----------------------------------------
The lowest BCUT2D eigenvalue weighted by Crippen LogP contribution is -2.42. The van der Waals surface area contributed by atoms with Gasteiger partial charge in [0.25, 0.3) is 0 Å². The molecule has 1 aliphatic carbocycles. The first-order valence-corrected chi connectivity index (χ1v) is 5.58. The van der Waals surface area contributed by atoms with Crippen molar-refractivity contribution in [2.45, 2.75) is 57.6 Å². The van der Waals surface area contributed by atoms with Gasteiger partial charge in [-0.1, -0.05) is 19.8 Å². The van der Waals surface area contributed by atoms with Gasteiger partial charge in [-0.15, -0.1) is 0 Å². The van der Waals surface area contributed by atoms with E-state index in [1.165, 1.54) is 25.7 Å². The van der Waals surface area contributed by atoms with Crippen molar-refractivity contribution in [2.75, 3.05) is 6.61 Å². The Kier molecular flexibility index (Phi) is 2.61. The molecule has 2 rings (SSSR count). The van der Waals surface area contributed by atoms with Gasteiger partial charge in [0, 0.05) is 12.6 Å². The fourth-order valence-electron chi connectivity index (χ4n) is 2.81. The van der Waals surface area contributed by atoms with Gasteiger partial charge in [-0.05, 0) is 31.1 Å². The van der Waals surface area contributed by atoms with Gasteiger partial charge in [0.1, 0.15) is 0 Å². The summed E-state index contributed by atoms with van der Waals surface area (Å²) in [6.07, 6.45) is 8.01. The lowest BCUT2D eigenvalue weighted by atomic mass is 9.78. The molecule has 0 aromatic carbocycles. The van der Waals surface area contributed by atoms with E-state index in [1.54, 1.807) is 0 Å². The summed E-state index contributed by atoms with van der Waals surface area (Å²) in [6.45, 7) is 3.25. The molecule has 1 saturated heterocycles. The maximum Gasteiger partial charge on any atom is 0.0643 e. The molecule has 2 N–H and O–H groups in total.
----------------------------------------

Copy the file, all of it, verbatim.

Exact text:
The lowest BCUT2D eigenvalue weighted by Crippen LogP contribution is -2.42. The van der Waals surface area contributed by atoms with Gasteiger partial charge in [0.25, 0.3) is 0 Å². The molecule has 1 aliphatic carbocycles. The first-order valence-corrected chi connectivity index (χ1v) is 5.58. The van der Waals surface area contributed by atoms with Crippen molar-refractivity contribution in [2.45, 2.75) is 57.6 Å². The van der Waals surface area contributed by atoms with Gasteiger partial charge in [-0.1, -0.05) is 19.8 Å². The van der Waals surface area contributed by atoms with Gasteiger partial charge in [-0.15, -0.1) is 0 Å². The van der Waals surface area contributed by atoms with E-state index in [1.165, 1.54) is 25.7 Å². The van der Waals surface area contributed by atoms with Crippen molar-refractivity contribution in [2.75, 3.05) is 6.61 Å². The Kier molecular flexibility index (Phi) is 2.61. The molecule has 2 rings (SSSR count). The van der Waals surface area contributed by atoms with Gasteiger partial charge in [0, 0.05) is 12.6 Å². The fourth-order valence-electron chi connectivity index (χ4n) is 2.81. The van der Waals surface area contributed by atoms with Gasteiger partial charge in [-0.05, 0) is 31.1 Å². The van der Waals surface area contributed by atoms with Gasteiger partial charge in [0.1, 0.15) is 0 Å². The summed E-state index contributed by atoms with van der Waals surface area (Å²) in [6.07, 6.45) is 8.01. The lowest BCUT2D eigenvalue weighted by atomic mass is 9.78. The molecule has 0 aromatic carbocycles. The van der Waals surface area contributed by atoms with E-state index in [1.54, 1.807) is 0 Å². The summed E-state index contributed by atoms with van der Waals surface area (Å²) in [6.45, 7) is 3.25. The molecule has 1 saturated heterocycles. The maximum Gasteiger partial charge on any atom is 0.0643 e. The molecule has 2 N–H and O–H groups in total.